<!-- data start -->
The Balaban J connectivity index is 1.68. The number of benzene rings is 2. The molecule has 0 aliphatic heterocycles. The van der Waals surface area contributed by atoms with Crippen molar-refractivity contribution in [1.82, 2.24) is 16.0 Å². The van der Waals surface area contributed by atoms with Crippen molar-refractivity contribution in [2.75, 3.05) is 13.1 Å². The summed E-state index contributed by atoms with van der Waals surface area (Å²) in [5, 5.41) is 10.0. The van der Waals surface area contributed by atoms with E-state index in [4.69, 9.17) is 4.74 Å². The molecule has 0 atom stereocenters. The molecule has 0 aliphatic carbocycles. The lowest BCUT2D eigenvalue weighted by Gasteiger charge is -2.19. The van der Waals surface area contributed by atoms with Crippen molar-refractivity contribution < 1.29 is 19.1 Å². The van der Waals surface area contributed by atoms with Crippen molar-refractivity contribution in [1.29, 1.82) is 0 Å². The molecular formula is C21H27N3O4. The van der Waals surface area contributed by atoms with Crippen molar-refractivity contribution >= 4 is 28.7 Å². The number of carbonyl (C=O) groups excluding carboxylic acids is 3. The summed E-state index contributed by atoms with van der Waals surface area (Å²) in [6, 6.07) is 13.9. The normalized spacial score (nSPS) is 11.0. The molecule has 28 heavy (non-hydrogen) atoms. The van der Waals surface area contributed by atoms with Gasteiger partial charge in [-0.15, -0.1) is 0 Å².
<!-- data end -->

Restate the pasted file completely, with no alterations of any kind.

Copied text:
The Balaban J connectivity index is 1.68. The number of benzene rings is 2. The molecule has 0 aliphatic heterocycles. The van der Waals surface area contributed by atoms with Crippen molar-refractivity contribution in [1.82, 2.24) is 16.0 Å². The van der Waals surface area contributed by atoms with Crippen molar-refractivity contribution in [2.75, 3.05) is 13.1 Å². The summed E-state index contributed by atoms with van der Waals surface area (Å²) in [5, 5.41) is 10.0. The van der Waals surface area contributed by atoms with E-state index in [4.69, 9.17) is 4.74 Å². The molecule has 0 atom stereocenters. The molecule has 0 aliphatic carbocycles. The lowest BCUT2D eigenvalue weighted by Gasteiger charge is -2.19. The van der Waals surface area contributed by atoms with Crippen molar-refractivity contribution < 1.29 is 19.1 Å². The van der Waals surface area contributed by atoms with Crippen molar-refractivity contribution in [1.29, 1.82) is 0 Å². The molecular formula is C21H27N3O4. The van der Waals surface area contributed by atoms with Crippen molar-refractivity contribution >= 4 is 28.7 Å². The number of carbonyl (C=O) groups excluding carboxylic acids is 3. The summed E-state index contributed by atoms with van der Waals surface area (Å²) in [6, 6.07) is 13.9. The normalized spacial score (nSPS) is 11.0. The molecule has 28 heavy (non-hydrogen) atoms. The van der Waals surface area contributed by atoms with Gasteiger partial charge in [-0.15, -0.1) is 0 Å².